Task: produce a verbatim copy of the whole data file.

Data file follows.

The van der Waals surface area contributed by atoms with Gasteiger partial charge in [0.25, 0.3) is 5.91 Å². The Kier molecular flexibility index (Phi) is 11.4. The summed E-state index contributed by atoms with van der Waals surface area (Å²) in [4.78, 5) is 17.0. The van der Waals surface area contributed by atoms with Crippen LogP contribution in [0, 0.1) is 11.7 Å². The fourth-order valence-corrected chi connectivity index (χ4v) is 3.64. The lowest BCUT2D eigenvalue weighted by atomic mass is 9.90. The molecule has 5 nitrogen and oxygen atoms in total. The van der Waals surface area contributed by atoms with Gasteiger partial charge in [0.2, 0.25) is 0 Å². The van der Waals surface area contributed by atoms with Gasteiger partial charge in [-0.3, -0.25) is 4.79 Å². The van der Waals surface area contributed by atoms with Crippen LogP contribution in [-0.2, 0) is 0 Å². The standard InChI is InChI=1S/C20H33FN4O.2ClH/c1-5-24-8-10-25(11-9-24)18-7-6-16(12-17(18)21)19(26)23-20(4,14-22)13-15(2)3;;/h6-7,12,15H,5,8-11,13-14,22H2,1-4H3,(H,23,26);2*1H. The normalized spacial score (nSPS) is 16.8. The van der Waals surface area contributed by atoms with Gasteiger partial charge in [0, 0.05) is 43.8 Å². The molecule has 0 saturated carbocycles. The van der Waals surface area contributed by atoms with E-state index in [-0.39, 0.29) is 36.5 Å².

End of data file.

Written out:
The van der Waals surface area contributed by atoms with Gasteiger partial charge in [0.25, 0.3) is 5.91 Å². The Kier molecular flexibility index (Phi) is 11.4. The summed E-state index contributed by atoms with van der Waals surface area (Å²) in [4.78, 5) is 17.0. The van der Waals surface area contributed by atoms with Crippen LogP contribution in [0, 0.1) is 11.7 Å². The fourth-order valence-corrected chi connectivity index (χ4v) is 3.64. The lowest BCUT2D eigenvalue weighted by atomic mass is 9.90. The molecule has 5 nitrogen and oxygen atoms in total. The van der Waals surface area contributed by atoms with Gasteiger partial charge in [0.2, 0.25) is 0 Å². The van der Waals surface area contributed by atoms with Gasteiger partial charge in [-0.3, -0.25) is 4.79 Å². The van der Waals surface area contributed by atoms with Crippen LogP contribution in [-0.2, 0) is 0 Å². The standard InChI is InChI=1S/C20H33FN4O.2ClH/c1-5-24-8-10-25(11-9-24)18-7-6-16(12-17(18)21)19(26)23-20(4,14-22)13-15(2)3;;/h6-7,12,15H,5,8-11,13-14,22H2,1-4H3,(H,23,26);2*1H. The normalized spacial score (nSPS) is 16.8. The van der Waals surface area contributed by atoms with Gasteiger partial charge in [0, 0.05) is 43.8 Å². The molecule has 0 saturated carbocycles. The van der Waals surface area contributed by atoms with E-state index in [-0.39, 0.29) is 36.5 Å².